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Characteristics of temperature change in China over the last 2000 years and spatial patterns of dryness/wetness during cold and warm periods
Ge, Quansheng1,2; Liu, Haolong1; Ma, Xiang1; Zheng, Jingyun1,2; Hao, Zhixin1,2
2017-08-01
Source PublicationADVANCES IN ATMOSPHERIC SCIENCES
ISSN0256-1530
Volume34Issue:8Pages:941-951
Corresponding AuthorHao, Zhixin(haozx@igsnrr.ac.cn)
AbstractThis paper presents new high-resolution proxies and paleoclimatic reconstructions for studying climate changes in China for the past 2000 years. Multi-proxy synthesized reconstructions show that temperature variation in China has exhibited significant 50-70-yr, 100-120-yr, and 200-250-yr cycles. Results also show that the amplitudes of decadal and centennial temperature variation were 1.3A degrees C and 0.7A degrees C, respectively, with the latter significantly correlated with long-term changes in solar radiation, especially cold periods, which correspond approximately to sunspot minima. The most rapid warming in China occurred over AD 1870-2000, at a rate of 0.56A degrees +/- 0.42A degrees C (100 yr)(-1); however, temperatures recorded in the 20th century may not be unprecedented for the last 2000 years, as data show records for the periods AD 981-1100 and AD 1201-70 are comparable to the present. The ensemble means of dryness/wetness spatial patterns in eastern China across all centennial warm periods illustrate a tripole pattern: dry south of 25A degrees N, wet from 25A degrees-30A degrees N, and dry to the north of 30A degrees N. However, for all centennial cold periods, this spatial pattern also exhibits a meridional distribution. The increase in precipitation over the monsoonal regions of China associated with the 20th century warming can primarily be attributed to a mega El NiEeno-Southern Oscillation and the Atlantic Multidecadal Oscillation. In addition, a significant association between increasing numbers of locusts and dry/cold conditions is found in eastern China. Plague intensity also generally increases in concert with wetness in northern China, while more precipitation is likely to have a negative effect in southern China.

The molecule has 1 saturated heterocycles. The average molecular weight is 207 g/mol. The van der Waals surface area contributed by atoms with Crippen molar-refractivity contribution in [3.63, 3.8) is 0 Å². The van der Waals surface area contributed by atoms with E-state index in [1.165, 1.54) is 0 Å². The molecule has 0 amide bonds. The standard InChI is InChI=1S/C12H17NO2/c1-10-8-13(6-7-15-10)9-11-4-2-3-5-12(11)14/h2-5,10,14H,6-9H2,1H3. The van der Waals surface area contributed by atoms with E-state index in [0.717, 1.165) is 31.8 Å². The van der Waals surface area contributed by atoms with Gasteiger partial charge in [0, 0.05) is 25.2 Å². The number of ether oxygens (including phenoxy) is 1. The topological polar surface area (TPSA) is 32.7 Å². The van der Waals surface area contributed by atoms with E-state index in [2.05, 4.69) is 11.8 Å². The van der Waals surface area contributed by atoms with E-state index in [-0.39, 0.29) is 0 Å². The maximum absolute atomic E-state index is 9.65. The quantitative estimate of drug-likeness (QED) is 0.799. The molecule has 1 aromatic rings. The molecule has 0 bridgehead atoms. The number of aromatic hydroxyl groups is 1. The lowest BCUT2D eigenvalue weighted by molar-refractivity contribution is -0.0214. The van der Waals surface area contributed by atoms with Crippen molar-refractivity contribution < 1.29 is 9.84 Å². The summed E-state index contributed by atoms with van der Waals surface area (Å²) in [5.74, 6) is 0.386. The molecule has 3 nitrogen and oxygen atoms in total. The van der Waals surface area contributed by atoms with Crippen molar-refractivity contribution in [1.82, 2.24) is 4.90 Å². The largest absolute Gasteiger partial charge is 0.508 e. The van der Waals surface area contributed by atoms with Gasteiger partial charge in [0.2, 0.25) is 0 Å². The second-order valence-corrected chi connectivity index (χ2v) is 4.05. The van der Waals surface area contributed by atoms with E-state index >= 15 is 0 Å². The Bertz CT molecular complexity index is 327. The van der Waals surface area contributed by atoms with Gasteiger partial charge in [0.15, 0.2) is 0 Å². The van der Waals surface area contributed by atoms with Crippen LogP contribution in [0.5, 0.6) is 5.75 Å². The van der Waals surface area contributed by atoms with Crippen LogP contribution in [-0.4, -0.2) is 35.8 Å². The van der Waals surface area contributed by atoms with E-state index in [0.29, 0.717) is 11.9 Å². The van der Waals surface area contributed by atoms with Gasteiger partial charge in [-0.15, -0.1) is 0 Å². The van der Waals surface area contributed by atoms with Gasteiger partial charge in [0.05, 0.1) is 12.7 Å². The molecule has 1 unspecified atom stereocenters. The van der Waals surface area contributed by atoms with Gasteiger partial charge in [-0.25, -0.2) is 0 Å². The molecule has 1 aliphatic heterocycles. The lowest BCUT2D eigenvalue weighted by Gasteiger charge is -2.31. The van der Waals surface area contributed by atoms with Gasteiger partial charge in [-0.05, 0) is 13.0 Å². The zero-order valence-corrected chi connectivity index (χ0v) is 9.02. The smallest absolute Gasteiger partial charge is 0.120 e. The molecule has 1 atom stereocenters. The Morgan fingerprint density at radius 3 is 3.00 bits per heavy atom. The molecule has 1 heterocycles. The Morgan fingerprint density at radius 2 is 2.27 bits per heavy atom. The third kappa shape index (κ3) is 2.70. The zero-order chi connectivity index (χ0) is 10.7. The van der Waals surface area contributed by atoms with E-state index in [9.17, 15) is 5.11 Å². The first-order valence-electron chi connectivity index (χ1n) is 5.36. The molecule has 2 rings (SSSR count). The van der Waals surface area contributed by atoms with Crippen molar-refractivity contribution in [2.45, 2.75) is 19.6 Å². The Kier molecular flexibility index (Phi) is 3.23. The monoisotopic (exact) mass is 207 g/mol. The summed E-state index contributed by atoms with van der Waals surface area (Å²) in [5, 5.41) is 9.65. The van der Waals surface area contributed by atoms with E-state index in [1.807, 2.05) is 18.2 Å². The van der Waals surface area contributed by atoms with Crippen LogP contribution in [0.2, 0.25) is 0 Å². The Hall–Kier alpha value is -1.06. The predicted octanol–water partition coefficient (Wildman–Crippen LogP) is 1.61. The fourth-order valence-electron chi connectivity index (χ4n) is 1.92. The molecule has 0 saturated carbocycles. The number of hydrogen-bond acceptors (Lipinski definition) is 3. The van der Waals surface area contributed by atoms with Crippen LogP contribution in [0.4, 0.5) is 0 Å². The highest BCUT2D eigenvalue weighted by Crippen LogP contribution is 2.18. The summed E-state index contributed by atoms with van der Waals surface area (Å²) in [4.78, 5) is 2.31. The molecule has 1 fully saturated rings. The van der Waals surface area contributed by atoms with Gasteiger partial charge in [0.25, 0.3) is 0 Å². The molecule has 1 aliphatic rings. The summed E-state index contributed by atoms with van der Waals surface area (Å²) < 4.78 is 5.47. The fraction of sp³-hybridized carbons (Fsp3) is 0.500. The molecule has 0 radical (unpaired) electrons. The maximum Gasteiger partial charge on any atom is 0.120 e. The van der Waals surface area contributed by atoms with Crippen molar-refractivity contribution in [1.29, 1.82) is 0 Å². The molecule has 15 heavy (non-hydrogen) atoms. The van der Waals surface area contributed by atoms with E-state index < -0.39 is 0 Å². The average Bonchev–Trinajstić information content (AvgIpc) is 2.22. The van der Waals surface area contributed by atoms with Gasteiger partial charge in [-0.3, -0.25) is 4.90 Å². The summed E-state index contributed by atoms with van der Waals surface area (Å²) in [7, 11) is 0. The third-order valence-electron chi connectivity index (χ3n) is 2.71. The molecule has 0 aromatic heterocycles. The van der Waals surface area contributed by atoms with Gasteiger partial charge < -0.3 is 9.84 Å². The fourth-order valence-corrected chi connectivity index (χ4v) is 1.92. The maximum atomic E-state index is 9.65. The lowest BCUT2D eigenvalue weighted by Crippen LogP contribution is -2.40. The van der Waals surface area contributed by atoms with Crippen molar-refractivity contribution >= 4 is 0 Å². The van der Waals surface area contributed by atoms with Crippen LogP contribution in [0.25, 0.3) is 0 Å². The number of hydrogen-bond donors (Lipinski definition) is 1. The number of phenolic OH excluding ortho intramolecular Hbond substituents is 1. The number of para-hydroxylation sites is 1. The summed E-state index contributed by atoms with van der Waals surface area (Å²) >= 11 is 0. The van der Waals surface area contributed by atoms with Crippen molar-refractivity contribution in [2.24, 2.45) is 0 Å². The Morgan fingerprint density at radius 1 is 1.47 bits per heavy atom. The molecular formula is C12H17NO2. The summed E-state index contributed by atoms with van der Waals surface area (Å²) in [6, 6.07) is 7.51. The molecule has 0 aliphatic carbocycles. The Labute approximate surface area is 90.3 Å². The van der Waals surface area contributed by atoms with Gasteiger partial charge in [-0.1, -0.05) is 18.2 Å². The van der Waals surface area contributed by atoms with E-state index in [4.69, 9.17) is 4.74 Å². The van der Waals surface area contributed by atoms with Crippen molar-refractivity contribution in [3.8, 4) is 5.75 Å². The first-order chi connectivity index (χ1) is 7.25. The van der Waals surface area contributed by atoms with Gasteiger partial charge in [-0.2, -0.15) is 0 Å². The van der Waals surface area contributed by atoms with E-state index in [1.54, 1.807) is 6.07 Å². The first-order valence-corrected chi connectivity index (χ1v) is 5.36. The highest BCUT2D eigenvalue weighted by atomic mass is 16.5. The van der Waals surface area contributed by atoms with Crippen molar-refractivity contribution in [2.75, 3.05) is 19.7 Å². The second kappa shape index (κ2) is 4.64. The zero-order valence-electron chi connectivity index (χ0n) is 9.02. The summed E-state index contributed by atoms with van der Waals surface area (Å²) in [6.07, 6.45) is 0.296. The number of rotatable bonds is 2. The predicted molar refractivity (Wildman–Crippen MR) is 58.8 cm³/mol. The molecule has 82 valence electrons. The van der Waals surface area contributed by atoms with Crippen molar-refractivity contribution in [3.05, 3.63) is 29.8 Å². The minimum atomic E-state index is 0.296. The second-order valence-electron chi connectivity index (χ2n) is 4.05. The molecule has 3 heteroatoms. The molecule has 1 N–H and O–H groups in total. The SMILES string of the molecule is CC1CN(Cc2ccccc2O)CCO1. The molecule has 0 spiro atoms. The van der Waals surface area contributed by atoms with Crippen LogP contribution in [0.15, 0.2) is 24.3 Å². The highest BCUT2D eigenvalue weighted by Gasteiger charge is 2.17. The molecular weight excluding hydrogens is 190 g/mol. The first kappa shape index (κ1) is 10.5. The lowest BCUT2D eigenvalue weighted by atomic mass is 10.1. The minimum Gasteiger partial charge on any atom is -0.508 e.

Keywordtemperature change dry-wet spatial pattern cold and warm periods last 2000 years China
DOI10.1007/s00376-017-6238-8
WOS KeywordATLANTIC MULTIDECADAL OSCILLATION ; TIBETAN PLATEAU ; NORTHERN-HEMISPHERE ; SOLAR IRRADIANCE ; EASTERN CHINA ; RECONSTRUCTION ; CLIMATE ; PRECIPITATION ; SERIES ; MILLENNIUM
Indexed BySCI
Language英语
Funding ProjectStrategic Priority Research Program of the Chinese Academy of Sciences[XDA050800] ; Key Program of the Chinese Academy of Sciences[KJZD-EW-TZ-G10] ; National Natural Science Foundation of China[41671201] ; National Natural Science Foundation of China[91525101]
Funding OrganizationStrategic Priority Research Program of the Chinese Academy of Sciences ; Key Program of the Chinese Academy of Sciences ; National Natural Science Foundation of China
WOS Research AreaMeteorology & Atmospheric Sciences
WOS SubjectMeteorology & Atmospheric Sciences
WOS IDWOS:000404557000002
PublisherSCIENCE PRESS
Citation statistics
Document Type期刊论文
Identifierhttp://ir.igsnrr.ac.cn/handle/311030/63085
Collection中国科学院地理科学与资源研究所
Corresponding AuthorHao, Zhixin
Affiliation1.Chinese Acad Sci, Inst Geog Sci & Nat Resources Res, Key Lab Land Surface Pattern & Simulat, Beijing 100101, Peoples R China
2.Univ Chinese Acad Sci, Beijing 100049, Peoples R China
Recommended Citation
GB/T 7714
Ge, Quansheng,Liu, Haolong,Ma, Xiang,et al. Characteristics of temperature change in China over the last 2000 years and spatial patterns of dryness/wetness during cold and warm periods[J]. ADVANCES IN ATMOSPHERIC SCIENCES,2017,34(8):941-951.
APA Ge, Quansheng,Liu, Haolong,Ma, Xiang,Zheng, Jingyun,&Hao, Zhixin.(2017).Characteristics of temperature change in China over the last 2000 years and spatial patterns of dryness/wetness during cold and warm periods.ADVANCES IN ATMOSPHERIC SCIENCES,34(8),941-951.
MLA Ge, Quansheng,et al."Characteristics of temperature change in China over the last 2000 years and spatial patterns of dryness/wetness during cold and warm periods".ADVANCES IN ATMOSPHERIC SCIENCES 34.8(2017):941-951.
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